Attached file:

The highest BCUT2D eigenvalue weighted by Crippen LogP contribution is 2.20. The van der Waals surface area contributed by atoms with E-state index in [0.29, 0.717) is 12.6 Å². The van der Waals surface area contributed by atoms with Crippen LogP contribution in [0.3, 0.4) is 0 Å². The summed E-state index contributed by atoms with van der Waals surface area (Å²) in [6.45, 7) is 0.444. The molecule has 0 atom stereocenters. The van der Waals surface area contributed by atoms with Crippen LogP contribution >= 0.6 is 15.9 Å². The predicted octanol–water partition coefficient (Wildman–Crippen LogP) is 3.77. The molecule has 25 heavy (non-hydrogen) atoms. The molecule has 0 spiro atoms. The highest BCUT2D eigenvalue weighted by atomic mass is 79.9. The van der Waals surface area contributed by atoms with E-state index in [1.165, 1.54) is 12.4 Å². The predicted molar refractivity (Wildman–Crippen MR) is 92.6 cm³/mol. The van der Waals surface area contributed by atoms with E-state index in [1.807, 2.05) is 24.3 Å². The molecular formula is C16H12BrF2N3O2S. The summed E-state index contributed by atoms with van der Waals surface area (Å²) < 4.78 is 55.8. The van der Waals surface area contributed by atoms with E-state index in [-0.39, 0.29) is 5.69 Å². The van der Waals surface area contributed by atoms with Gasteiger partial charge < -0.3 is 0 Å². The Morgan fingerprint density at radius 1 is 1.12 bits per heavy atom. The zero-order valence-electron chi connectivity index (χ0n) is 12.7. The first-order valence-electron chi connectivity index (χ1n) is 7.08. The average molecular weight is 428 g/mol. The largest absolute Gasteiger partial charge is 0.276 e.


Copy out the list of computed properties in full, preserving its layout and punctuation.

The highest BCUT2D eigenvalue weighted by Crippen LogP contribution is 2.20. The van der Waals surface area contributed by atoms with E-state index in [0.29, 0.717) is 12.6 Å². The van der Waals surface area contributed by atoms with Crippen LogP contribution in [0.3, 0.4) is 0 Å². The summed E-state index contributed by atoms with van der Waals surface area (Å²) in [6.45, 7) is 0.444. The molecule has 0 atom stereocenters. The van der Waals surface area contributed by atoms with Crippen LogP contribution >= 0.6 is 15.9 Å². The predicted octanol–water partition coefficient (Wildman–Crippen LogP) is 3.77. The molecule has 25 heavy (non-hydrogen) atoms. The molecule has 0 spiro atoms. The highest BCUT2D eigenvalue weighted by atomic mass is 79.9. The van der Waals surface area contributed by atoms with E-state index in [1.165, 1.54) is 12.4 Å². The predicted molar refractivity (Wildman–Crippen MR) is 92.6 cm³/mol. The van der Waals surface area contributed by atoms with E-state index in [1.807, 2.05) is 24.3 Å². The molecular formula is C16H12BrF2N3O2S. The summed E-state index contributed by atoms with van der Waals surface area (Å²) < 4.78 is 55.8. The van der Waals surface area contributed by atoms with E-state index in [-0.39, 0.29) is 5.69 Å². The van der Waals surface area contributed by atoms with Gasteiger partial charge < -0.3 is 0 Å². The Morgan fingerprint density at radius 1 is 1.12 bits per heavy atom. The zero-order valence-electron chi connectivity index (χ0n) is 12.7. The first-order valence-electron chi connectivity index (χ1n) is 7.08. The average molecular weight is 428 g/mol. The largest absolute Gasteiger partial charge is 0.276 e.